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SWANS LIVE MONTREAL REVIEW
Pop Montreal 2010: Swans, with Baby Dee and Lily Fawn at Le National, Oct. 1
By Jordan ZIVITZ SAT, OCT 2 2010
Speaking to The Gazette recently, Michael Gira summarized his rationale for resurrecting Swans after a 13-year deep freeze: "I want to be in the centre of a very large, overwhelming, body-destroying sound." He wasn't kidding.
The overwhelming part started Friday at Le National before the band even began playing, with a queasy taped drone piped in at daunting volume for 10 minutes. The body-destroying part came soon enough. After Samsonian percussionist Thor Harris hammered out a mesmerizing pattern on a six-foot-tall rack of bells, the rest of the sextet joined in the hammering on a lengthy instrumental that was brutally elemental and left the audience visibly gasping for air. It was a shock to everyone's system -- not least of all diehards who doubted the band's new incarnation would live up to the legend.
It was nearly half an hour into the show before Gira sang. When he did, the ominous twang employed in Angels of Light -- the dark roots collective he initiated after Swans' demise in 1997 -- was absent, often replaced by a hellbeast baritone. Vintage Swans, in other words, although any nostalgia ended with the confirmation that Gira could still bellow himself red in the face. Original-period Swans songs were rearranged nearly beyond recognition -- for the sake of finding new meaning in old vitriol, not for the sake of being capricious. Your Property was even more grinding, more dangerous than the original; the holy roar and merciless percussion of Beautiful Child brought on severe heart palpitations. In a display of Gira's restlessness, even new compositions were made new(er); No Words/No Thoughts was twice as fast and five times as vicious as the version on the two-week-old album My Father Will Guide Me Up a Rope to the Sky.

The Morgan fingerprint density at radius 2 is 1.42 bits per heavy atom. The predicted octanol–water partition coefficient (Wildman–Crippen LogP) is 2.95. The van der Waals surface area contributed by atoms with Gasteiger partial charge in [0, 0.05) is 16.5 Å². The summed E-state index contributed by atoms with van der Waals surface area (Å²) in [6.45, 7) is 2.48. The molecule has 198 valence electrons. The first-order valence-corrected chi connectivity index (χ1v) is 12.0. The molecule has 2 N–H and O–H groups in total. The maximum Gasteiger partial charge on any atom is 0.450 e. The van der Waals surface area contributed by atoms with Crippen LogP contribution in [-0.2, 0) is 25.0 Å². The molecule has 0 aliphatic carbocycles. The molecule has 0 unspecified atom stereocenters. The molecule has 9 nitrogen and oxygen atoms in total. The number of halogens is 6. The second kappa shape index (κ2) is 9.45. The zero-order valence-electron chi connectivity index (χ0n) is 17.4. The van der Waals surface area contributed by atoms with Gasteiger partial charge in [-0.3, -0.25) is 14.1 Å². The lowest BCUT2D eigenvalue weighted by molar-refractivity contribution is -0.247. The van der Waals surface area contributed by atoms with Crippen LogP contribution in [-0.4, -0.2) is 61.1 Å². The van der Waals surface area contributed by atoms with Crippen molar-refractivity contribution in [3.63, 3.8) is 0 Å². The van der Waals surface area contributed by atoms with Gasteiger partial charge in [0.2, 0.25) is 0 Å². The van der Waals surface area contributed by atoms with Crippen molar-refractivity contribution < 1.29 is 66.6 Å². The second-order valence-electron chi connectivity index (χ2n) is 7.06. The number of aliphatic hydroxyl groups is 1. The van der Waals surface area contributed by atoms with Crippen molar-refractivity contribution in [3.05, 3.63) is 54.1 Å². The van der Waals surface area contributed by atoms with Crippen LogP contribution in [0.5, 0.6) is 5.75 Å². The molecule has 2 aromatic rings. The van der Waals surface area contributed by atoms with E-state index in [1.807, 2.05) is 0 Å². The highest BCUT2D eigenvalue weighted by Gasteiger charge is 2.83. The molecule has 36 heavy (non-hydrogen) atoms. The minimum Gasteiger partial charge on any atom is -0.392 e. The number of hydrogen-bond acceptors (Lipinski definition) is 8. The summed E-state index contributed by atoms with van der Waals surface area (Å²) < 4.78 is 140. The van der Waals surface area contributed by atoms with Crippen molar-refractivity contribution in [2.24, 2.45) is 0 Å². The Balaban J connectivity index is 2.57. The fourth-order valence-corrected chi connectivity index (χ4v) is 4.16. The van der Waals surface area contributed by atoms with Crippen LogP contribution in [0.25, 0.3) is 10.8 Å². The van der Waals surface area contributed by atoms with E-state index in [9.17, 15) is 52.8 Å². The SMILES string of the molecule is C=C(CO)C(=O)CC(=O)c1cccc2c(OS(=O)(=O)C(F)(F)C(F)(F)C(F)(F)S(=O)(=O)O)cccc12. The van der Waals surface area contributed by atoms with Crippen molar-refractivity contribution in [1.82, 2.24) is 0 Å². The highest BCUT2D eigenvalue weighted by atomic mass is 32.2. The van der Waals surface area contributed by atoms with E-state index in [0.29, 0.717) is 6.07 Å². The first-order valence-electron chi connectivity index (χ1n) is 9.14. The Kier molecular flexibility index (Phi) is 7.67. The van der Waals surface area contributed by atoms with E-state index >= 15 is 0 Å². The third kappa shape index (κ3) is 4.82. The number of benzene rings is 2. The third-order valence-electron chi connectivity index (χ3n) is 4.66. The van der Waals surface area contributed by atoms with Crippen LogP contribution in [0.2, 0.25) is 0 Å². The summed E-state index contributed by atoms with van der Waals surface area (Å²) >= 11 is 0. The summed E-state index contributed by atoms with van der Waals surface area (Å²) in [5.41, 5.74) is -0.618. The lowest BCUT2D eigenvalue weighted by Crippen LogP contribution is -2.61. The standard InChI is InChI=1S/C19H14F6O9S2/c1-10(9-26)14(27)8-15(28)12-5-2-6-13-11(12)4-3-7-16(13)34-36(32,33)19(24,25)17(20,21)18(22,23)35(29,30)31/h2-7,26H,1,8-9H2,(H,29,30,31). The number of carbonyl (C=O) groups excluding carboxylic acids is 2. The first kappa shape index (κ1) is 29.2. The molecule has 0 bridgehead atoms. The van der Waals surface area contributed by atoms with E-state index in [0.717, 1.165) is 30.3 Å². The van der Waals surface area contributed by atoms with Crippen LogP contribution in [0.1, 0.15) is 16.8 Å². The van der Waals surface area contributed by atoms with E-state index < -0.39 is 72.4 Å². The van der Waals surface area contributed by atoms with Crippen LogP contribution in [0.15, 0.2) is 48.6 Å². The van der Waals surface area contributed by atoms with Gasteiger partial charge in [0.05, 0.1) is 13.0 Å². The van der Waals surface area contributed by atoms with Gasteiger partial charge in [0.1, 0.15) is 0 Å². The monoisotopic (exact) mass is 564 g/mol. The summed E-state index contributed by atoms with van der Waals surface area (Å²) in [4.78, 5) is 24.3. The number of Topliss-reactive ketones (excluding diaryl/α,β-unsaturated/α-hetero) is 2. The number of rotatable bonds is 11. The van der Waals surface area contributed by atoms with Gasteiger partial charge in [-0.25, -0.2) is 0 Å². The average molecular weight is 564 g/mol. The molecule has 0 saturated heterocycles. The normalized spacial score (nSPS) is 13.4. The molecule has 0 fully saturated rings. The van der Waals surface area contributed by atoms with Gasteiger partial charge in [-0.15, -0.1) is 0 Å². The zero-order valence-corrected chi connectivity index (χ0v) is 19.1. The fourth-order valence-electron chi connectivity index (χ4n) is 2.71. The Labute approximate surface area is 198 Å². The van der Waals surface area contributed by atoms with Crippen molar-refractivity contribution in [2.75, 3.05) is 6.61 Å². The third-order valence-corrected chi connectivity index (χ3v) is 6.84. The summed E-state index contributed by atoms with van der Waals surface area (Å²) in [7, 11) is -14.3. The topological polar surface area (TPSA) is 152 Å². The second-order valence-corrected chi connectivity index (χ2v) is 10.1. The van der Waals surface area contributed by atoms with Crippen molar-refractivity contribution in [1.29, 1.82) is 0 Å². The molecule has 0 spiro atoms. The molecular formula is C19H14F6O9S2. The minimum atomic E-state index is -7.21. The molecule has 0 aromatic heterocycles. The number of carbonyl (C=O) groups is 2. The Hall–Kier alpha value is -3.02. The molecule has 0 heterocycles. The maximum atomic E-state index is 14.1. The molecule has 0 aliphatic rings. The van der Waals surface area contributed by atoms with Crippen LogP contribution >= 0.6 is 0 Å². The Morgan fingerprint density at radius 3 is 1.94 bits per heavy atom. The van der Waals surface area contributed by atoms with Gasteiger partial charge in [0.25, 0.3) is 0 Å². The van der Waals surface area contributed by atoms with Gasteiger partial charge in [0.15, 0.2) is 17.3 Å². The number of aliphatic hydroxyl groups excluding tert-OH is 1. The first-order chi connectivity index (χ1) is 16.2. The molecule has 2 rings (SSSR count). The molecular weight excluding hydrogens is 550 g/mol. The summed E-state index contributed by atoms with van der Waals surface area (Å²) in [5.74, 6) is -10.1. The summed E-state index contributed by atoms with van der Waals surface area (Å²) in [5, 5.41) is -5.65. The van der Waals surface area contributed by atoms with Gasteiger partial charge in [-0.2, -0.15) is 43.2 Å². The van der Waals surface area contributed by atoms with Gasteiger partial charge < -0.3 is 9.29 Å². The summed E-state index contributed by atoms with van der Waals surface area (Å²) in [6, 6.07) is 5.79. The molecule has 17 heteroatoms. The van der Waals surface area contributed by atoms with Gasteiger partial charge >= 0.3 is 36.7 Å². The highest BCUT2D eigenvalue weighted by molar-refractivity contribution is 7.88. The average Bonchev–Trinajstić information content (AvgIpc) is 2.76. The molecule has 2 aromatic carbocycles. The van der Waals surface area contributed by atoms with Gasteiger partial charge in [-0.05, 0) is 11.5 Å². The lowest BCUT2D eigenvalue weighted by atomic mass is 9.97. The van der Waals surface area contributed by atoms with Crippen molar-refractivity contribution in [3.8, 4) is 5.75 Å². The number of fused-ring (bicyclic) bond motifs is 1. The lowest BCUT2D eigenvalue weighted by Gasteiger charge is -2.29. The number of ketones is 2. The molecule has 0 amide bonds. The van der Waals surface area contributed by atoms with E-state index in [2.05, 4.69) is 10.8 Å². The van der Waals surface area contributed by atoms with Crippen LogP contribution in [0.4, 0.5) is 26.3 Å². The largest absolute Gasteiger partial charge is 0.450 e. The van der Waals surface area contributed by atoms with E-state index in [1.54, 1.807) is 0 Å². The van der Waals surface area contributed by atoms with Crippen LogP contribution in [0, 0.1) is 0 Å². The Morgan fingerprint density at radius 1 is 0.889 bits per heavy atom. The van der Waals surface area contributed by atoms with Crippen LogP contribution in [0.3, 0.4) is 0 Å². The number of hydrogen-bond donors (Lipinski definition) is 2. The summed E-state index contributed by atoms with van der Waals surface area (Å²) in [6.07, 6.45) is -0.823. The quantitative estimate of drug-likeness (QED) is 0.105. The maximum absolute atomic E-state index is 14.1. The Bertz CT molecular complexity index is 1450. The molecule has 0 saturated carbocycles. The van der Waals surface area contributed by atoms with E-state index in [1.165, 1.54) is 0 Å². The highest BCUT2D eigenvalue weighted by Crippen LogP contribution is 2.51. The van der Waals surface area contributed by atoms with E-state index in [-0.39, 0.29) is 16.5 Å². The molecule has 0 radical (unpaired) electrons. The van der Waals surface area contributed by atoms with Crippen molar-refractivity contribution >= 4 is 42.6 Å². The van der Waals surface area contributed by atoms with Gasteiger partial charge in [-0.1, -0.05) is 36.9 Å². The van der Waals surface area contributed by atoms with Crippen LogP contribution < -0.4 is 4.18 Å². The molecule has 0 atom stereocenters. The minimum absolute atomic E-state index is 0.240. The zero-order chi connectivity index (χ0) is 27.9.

Every song was raging, surging, hypnotic in its repetition, and head-explodingly loud. But as Gira has pointed out, being loud isn't the point. The point is being all-consuming and impossible to escape. Gira couldn't have kept us prisoner alone. Harris and drummer Phil Puleo were an astonishing pair, the former often clobbering cymbals while the latter would beat out the song's primal backbone. Christoph Hahn unleashed demon shrieks and menacing atmospheres from his steel guitar, and long-time Swans guitarist Norman Westberg calmly scraped out nightmare riffs. It must be said that ultimately, very little of this felt negative: body-destroying, certainly, but far too cathartic to be soul-destroying.